Six years after Queen Victoria's death Edmund Gosse published Father and Son, which has almost continously been in print. Apart from being "the exemplar of a genre" where children revenge themselves on parents in later life , (25) it also paints a graphic picture of conflict between Phillip Gosse's peculiar form of biblical literalism and the science of the day. "Father's" Omphalos cut the Gordian Knot of Genesis and Geology not by clever exegesis, but claiming Creation occured a few thousand years ago with "the structural appearance of a planet on which life had long existed". His theory is, of course, quite different from modern "literalism", because he agreed with scientists that all scientific indications were indeed of an ancient earth only by faith could it be recognised that it was only apparent. The theory was, however, rejected by Christian and agnostic alike, though Edmund gives the impresssion that "the reactionaries" were far more numerous, wrongly including Richard Owen who resisted "the theory of the mutability of species". (26) No better refutation for that inclusion can be found than in the Historical Introduction to Origin of Species, where Darwin corrects his error in stating Owen did not accept mutability in the First Edition. (27) Although Edmund gave an inaccurate picture of science and religion, the sheer popularity of his book has helped to form the perception of generations of readers, and gives the impression that Omphalos with its prochronism typified the beliefs of most Christians.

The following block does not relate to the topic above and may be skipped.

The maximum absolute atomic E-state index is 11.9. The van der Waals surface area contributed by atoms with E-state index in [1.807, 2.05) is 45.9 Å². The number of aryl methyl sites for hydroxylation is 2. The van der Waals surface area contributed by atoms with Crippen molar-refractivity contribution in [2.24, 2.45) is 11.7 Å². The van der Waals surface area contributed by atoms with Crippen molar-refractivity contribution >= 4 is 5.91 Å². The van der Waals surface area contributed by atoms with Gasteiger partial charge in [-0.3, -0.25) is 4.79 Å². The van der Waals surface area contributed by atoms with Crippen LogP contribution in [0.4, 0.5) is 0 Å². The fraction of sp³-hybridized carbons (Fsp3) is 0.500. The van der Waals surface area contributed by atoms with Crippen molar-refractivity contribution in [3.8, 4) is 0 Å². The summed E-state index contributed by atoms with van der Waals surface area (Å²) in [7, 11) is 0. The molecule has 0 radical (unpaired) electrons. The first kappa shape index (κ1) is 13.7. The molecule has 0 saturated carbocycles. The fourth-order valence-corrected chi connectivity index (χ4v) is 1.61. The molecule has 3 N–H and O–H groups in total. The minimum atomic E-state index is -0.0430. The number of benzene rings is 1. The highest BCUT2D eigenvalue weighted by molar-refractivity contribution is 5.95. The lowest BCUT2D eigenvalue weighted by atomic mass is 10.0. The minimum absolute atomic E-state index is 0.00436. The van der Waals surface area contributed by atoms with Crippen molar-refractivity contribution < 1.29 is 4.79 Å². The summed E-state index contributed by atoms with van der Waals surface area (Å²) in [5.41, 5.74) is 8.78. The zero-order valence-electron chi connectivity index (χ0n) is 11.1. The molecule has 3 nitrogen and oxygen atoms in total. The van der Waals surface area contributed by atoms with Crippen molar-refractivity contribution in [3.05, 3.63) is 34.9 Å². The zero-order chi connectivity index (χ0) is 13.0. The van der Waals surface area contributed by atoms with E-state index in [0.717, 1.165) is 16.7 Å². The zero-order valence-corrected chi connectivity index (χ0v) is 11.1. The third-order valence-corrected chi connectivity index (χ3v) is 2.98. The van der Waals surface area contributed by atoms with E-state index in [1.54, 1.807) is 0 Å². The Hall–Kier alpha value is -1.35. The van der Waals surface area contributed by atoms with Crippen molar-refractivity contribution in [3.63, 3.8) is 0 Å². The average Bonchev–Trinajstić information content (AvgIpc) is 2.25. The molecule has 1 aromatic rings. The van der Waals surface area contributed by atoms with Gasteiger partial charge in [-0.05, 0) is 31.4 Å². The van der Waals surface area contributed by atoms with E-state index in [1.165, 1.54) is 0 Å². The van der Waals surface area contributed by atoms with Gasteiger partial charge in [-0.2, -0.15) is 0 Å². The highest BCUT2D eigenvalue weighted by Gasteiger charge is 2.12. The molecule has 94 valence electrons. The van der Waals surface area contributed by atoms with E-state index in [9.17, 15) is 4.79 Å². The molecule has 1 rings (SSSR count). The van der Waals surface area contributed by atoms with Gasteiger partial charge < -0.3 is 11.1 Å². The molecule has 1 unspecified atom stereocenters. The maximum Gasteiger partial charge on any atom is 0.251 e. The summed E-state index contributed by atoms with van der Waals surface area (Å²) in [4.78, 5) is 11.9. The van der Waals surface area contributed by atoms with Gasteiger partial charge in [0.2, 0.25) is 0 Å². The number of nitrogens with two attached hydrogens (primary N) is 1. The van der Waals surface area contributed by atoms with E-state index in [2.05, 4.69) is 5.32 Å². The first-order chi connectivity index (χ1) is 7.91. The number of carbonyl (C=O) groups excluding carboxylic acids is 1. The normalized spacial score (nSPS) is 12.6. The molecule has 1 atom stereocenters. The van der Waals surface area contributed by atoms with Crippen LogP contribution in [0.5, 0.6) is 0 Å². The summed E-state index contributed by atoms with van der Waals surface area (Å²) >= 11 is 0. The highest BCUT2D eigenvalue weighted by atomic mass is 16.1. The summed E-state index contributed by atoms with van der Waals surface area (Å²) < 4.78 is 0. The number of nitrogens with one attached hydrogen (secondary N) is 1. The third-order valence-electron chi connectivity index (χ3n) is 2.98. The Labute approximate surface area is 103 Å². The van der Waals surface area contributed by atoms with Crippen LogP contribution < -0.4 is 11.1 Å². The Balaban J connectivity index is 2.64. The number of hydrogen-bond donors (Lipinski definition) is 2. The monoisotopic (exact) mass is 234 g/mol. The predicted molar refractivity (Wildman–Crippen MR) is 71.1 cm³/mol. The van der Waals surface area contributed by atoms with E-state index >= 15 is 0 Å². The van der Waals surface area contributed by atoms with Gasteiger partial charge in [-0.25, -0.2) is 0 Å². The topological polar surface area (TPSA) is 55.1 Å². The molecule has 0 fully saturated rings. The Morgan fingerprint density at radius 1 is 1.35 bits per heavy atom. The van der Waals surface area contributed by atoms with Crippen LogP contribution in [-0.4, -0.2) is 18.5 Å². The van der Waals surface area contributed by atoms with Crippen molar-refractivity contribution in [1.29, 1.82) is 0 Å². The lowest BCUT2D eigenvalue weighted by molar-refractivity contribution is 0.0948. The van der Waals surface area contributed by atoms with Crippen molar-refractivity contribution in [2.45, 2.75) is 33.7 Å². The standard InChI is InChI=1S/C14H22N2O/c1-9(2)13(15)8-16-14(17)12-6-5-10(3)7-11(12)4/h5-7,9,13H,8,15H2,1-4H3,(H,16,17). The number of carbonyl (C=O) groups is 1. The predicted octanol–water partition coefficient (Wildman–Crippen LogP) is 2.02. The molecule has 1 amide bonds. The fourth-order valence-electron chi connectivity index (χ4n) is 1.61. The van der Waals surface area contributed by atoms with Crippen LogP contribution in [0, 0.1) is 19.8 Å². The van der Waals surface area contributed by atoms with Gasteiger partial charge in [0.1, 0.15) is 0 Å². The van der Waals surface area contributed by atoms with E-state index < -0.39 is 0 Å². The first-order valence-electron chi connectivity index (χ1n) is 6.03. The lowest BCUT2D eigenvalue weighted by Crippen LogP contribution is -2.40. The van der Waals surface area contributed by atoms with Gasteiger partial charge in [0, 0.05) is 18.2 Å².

These three have been pervasive in moulding how the relationship of science and religion has been perceived, resulting in a conviction that there was major conflict. For the years after 1859 it is assumed that most Christians opposed Darwin from a position of scientific ignorance and in the half century before Christians believed in a six day creation and that geologists were infidels. Examples of literalist opposition can be found, but historical generalities cannot be derived from a few examples. There will always be a Gosse, Mellor Brown or an F.O.Morris. (28) Thus it is easy to ascribe to Lyell's Principles of a Geology a significance it never had at the time. Lyell was the leading second or even third generation geologist, but he did not introduce the concept of vast geological time.